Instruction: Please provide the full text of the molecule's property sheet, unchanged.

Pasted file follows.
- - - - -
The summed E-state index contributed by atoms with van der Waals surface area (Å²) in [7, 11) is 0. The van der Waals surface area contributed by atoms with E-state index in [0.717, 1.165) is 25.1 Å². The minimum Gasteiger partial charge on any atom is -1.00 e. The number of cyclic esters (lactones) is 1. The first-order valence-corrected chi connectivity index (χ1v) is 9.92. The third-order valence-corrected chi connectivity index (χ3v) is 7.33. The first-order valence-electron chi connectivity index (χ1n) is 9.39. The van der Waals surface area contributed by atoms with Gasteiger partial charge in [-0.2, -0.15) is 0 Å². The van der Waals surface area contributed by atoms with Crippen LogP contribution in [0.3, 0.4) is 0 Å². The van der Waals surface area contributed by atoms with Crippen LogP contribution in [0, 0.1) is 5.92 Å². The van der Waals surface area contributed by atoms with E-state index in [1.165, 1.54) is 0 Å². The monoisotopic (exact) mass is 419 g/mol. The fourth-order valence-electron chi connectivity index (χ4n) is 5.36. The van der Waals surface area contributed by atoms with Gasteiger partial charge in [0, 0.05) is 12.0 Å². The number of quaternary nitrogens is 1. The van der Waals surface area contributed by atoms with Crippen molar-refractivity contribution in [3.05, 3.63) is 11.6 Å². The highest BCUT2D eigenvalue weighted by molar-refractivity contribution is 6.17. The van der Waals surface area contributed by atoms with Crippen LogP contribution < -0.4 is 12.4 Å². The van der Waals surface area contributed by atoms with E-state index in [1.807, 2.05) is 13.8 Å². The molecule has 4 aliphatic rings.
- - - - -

The summed E-state index contributed by atoms with van der Waals surface area (Å²) in [7, 11) is 0. The van der Waals surface area contributed by atoms with E-state index in [0.717, 1.165) is 25.1 Å². The minimum Gasteiger partial charge on any atom is -1.00 e. The number of cyclic esters (lactones) is 1. The first-order valence-corrected chi connectivity index (χ1v) is 9.92. The third-order valence-corrected chi connectivity index (χ3v) is 7.33. The first-order valence-electron chi connectivity index (χ1n) is 9.39. The van der Waals surface area contributed by atoms with Gasteiger partial charge in [-0.2, -0.15) is 0 Å². The van der Waals surface area contributed by atoms with Crippen LogP contribution in [0.3, 0.4) is 0 Å². The van der Waals surface area contributed by atoms with Crippen LogP contribution in [0, 0.1) is 5.92 Å². The van der Waals surface area contributed by atoms with E-state index in [1.165, 1.54) is 0 Å². The monoisotopic (exact) mass is 419 g/mol. The fourth-order valence-electron chi connectivity index (χ4n) is 5.36. The van der Waals surface area contributed by atoms with Gasteiger partial charge in [0, 0.05) is 12.0 Å². The number of quaternary nitrogens is 1. The van der Waals surface area contributed by atoms with Crippen molar-refractivity contribution in [3.05, 3.63) is 11.6 Å². The highest BCUT2D eigenvalue weighted by molar-refractivity contribution is 6.17. The van der Waals surface area contributed by atoms with Crippen LogP contribution < -0.4 is 12.4 Å². The van der Waals surface area contributed by atoms with E-state index in [1.807, 2.05) is 13.8 Å². The molecule has 4 aliphatic rings.